Frank Jennings was a keen murder-mystery fan, but no one was more surprised than he to find himself mixed up in a murder mystery in real life, and that the victim was the wife of one of his own neighbours.
Paul Murray was the sort of man who ought to have hanged for murder. There everybody who knew him was agreed. It was on the question of whether he was responsible for the murder of his wife, Brenda, that they disagreed.
The case is not made any easier for Inspector Knollis because of the attempts of Roy Palmer and Peter Fairfax to incriminate Murray by interference and careful lies. And, of course, there is Jennings, the spare-time criminologist who is a voluble nuisance but with some occasional bright ideas; and the kippers of which Fairfax makes red herrings. A difficult case, but the genial Inspector will not be beaten.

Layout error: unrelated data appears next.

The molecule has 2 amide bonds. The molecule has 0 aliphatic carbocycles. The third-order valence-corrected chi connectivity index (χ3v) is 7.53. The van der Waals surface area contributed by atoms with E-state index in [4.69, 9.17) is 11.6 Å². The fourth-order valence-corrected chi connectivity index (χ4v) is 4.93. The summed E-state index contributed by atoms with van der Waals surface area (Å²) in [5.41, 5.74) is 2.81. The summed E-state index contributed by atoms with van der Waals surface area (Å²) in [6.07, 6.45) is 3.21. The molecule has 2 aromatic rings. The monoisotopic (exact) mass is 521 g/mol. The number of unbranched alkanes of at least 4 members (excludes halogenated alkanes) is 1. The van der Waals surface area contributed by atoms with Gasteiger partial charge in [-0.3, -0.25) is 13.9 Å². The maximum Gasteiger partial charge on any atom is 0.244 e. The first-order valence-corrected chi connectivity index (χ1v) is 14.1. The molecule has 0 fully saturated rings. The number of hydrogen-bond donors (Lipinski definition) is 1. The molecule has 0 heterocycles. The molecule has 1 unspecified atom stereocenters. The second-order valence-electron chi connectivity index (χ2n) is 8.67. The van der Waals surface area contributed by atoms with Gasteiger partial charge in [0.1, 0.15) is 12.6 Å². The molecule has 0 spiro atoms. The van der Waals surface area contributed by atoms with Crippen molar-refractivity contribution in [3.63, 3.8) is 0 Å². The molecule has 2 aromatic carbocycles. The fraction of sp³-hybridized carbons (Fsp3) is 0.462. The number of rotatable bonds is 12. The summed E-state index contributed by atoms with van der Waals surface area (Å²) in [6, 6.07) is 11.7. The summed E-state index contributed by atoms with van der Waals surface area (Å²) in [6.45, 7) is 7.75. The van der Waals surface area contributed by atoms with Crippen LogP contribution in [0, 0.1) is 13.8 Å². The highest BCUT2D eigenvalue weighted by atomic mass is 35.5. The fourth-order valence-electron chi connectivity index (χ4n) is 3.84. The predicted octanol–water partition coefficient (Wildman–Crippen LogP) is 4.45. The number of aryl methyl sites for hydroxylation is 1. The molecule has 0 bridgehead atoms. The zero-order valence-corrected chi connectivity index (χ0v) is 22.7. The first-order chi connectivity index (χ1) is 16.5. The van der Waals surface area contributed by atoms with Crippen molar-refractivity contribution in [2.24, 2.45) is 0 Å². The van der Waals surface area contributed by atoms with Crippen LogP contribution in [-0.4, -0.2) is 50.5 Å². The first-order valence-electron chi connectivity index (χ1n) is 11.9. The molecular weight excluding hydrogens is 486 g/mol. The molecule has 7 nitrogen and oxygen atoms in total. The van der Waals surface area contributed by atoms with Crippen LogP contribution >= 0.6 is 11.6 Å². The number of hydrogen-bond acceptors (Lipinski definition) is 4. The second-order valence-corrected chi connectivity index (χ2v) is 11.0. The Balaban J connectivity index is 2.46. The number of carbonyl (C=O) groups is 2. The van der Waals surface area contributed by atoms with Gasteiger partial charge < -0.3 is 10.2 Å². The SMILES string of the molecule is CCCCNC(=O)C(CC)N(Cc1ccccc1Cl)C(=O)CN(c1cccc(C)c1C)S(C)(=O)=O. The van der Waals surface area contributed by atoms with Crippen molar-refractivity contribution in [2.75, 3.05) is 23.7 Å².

The Sleeping Island was first published in 1951. This new edition includes an introduction by crime fiction historian Curtis Evans.
“Francis Vivian skips all tedious preliminaries and is commendably quick off the mark; we meet his characters with lively pleasure.” Observer
“Mr. Vivian neatly fits everything in its place.” Times Literary Supplement